Post-pandemic economic recovery is a good opportunity to implement new time policies
New digital cycle organised by DIPLOCAT and the Barcelona Time Use Initiative for a Healthy Society association
DIPLOCAT and the Barcelona Time Use Initiative for a Healthy Society association have organised the first of a series of three online talks on the time use policy and its impact on people's daily lives. Over the course of these three talks, good time policy practices will be presented in Catalan and European municipalities. The conclusions of the cycle will also be used in the next Barcelona Time Use Declaration, which is due to be published next autumn.
The first debate of the cycle on "The post-covid-19 sustainable economic recovery" was attended by Sílvia Llorente, Research & Policy Officer of the Metropolis Observatory, as moderator; Sònia Ruiz, director of Gender Services and Time Policies of the Municipal Management of the Barcelona City Council; Sabina Scola, from the Bolzano City Council Statistics and Timetable Office; Dolors Corominas, member of the Board of the Union of Shopkeepers and Merchants of Solsona; and Balazs Fejes, a senior expert in mobility planning at the Budapest Transport Center.
Laura Foraster i Lloret, Secretary General of DIPLOCAT, welcomed the attendees before explaining that we are faced with a growing issue that requires more debate than ever before. Foraster stated that there is a broad consensus on "the need to promote changes that will bring us in line with the rest of Europe, leading to more rational and healthy schedules that will allow us to enjoy more free time and make more efficient use of it". She also referred to the European debate on the removal of seasonal time changes. However, as things stand, there is no clear unanimity between countries on this issue.
The speakers shared the time use initiatives that they are implementing in their respective municipalities, often in an innovative way, as a sign of political commitment to make progress in this area. The Barcelona City Council model, as explained by Sònia Ruiz, is based on the integration of a cross-cutting time policy model and a post-covid-19 economic recovery based on gender equality and justice that is both efficient and environmentally-friendly. Two initiatives have been launched. The first is the internal organisation of the institution itself and the bodies that make it up, putting people's lives at the centre. This entails a series of recommendations that take into account the specific aspects of each individual and the whole department for which he/she works. The second initiative is aimed at the entire population living in the municipality. This is the Concilia project, which focuses on children outside school hours.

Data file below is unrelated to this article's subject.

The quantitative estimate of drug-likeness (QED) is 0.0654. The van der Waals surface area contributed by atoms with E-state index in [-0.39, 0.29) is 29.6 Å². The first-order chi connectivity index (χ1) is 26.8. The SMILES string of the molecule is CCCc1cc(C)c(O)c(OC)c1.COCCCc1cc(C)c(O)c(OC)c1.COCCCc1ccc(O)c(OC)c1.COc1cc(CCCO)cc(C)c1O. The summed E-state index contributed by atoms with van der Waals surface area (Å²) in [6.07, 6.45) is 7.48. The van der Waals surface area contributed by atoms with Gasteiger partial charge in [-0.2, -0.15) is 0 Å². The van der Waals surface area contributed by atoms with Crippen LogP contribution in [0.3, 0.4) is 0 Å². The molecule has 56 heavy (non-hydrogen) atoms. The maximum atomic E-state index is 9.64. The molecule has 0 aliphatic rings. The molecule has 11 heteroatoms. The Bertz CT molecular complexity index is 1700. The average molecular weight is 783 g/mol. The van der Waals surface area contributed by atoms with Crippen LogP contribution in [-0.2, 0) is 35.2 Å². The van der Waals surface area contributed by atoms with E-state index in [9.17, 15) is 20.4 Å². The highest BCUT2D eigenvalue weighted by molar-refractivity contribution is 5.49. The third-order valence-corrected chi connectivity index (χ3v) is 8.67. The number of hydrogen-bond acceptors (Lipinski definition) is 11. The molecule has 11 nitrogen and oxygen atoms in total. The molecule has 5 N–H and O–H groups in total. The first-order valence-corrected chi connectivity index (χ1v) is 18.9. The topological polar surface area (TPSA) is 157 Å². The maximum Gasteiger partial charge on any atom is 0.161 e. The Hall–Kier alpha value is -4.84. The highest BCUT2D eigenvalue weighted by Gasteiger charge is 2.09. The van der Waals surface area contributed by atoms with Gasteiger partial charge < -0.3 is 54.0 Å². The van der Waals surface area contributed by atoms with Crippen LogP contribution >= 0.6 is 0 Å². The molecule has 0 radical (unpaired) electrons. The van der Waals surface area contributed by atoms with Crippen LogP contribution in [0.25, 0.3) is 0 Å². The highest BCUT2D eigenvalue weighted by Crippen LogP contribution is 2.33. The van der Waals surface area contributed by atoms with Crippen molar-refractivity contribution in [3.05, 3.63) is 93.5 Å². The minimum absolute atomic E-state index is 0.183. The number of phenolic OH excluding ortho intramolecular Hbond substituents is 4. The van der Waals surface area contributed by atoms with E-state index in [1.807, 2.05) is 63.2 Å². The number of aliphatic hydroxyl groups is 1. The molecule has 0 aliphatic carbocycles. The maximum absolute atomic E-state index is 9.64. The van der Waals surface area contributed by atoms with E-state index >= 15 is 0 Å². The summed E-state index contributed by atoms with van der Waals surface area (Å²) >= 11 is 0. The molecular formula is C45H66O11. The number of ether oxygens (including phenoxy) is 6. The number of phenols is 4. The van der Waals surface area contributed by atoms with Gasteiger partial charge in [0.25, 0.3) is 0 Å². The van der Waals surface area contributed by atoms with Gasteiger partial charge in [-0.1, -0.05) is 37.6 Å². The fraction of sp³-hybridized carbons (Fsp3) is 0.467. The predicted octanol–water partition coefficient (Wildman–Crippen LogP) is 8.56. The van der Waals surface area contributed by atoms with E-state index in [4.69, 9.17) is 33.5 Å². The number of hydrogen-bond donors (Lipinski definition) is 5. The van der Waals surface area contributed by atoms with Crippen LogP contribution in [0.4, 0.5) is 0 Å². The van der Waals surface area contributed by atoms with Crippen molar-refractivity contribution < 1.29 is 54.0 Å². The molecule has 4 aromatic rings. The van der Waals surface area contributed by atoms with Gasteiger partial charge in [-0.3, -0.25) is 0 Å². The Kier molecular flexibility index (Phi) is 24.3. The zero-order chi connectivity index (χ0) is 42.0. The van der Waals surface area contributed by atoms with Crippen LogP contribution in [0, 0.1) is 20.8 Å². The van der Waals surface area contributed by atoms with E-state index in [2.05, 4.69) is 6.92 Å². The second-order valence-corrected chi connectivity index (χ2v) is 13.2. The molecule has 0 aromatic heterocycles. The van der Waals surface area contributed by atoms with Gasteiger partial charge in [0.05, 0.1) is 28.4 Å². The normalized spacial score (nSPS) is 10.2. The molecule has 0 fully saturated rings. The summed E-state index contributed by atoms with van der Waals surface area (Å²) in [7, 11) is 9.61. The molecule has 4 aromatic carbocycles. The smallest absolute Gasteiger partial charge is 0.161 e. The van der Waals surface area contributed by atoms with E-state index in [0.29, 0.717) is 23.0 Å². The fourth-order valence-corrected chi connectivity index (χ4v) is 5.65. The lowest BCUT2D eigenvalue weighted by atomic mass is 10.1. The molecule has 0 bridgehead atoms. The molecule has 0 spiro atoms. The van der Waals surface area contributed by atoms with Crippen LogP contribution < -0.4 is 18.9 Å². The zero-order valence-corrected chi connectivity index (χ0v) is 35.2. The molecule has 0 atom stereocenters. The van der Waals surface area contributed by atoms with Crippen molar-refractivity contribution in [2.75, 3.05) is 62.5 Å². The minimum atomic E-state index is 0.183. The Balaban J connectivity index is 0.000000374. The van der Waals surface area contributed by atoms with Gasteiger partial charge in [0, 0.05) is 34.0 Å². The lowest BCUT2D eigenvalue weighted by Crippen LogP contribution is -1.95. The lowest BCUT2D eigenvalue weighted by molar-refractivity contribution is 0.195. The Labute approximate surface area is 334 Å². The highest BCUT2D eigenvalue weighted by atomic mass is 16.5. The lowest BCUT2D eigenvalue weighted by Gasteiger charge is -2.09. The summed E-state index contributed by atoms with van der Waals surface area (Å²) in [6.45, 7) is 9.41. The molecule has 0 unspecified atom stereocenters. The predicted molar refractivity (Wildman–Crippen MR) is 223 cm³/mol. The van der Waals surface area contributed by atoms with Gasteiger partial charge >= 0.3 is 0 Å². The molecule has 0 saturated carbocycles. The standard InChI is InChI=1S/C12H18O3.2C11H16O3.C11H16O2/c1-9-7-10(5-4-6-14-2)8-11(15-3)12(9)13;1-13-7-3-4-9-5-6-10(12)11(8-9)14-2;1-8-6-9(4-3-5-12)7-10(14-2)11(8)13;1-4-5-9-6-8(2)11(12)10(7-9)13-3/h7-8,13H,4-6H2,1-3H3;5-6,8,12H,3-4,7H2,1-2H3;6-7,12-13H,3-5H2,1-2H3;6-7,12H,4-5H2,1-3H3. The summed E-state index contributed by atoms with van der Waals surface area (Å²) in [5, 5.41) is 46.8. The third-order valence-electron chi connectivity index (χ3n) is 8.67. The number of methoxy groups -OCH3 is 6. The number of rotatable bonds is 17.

From Hungary, Balazs Fejes explained the A casa Budapest programme, which the new municipal government has started to implement. One of the pillars of the program is the "green city" policy, which also refers to the need to create a "10-minute city" in which distances are reduced and neighbourhood life is promoted. This involves reducing private transport and increasing the use of public transport; creating safe routes for children to walk to school and for the population as a whole to go about their daily lives; improving the city's air quality via reductions in CO2 emissions; and the promotion of locally-sourced produce. The ultimate goal is to achieve a vibrant and healthy city in which local products are the priority.
Dolors Corominas spoke about the debate that arose in the municipality of Solsona, as a result of the pandemic, on how well the economy is suited to current schedules and restrictions. As a result of this debate, all shops agreed to establish a set opening hours schedule, which was agreed to by the City Council. The initial pilot test was a huge success, improving the social, work and personal lives of many people. According to Corominas, this agreement between businesses and the City Council should now be formalised in law.
Finally, from Bolzano, Sabina Scola spoke about the local and global need to reconcile family and work life. A round-table discussion was set up in Bolzano which involved trade unions, the Single Guarantee Committee, the Equality Committee, the Personnel Office and the City Council's Time Use Office. The proposed actions included flexible ways of working. A prime example of which is smart working, which had already been introduced at a national level and regularised in 2017. This system introduces a new way of working, inherent in space-time and that adapts to the needs and conditions of each person. Trust between employee and employer, working together to meet the targets of an institution or company and the optimisation of tools and technologies are key elements of this. What started as a pilot test is now a well-established policy.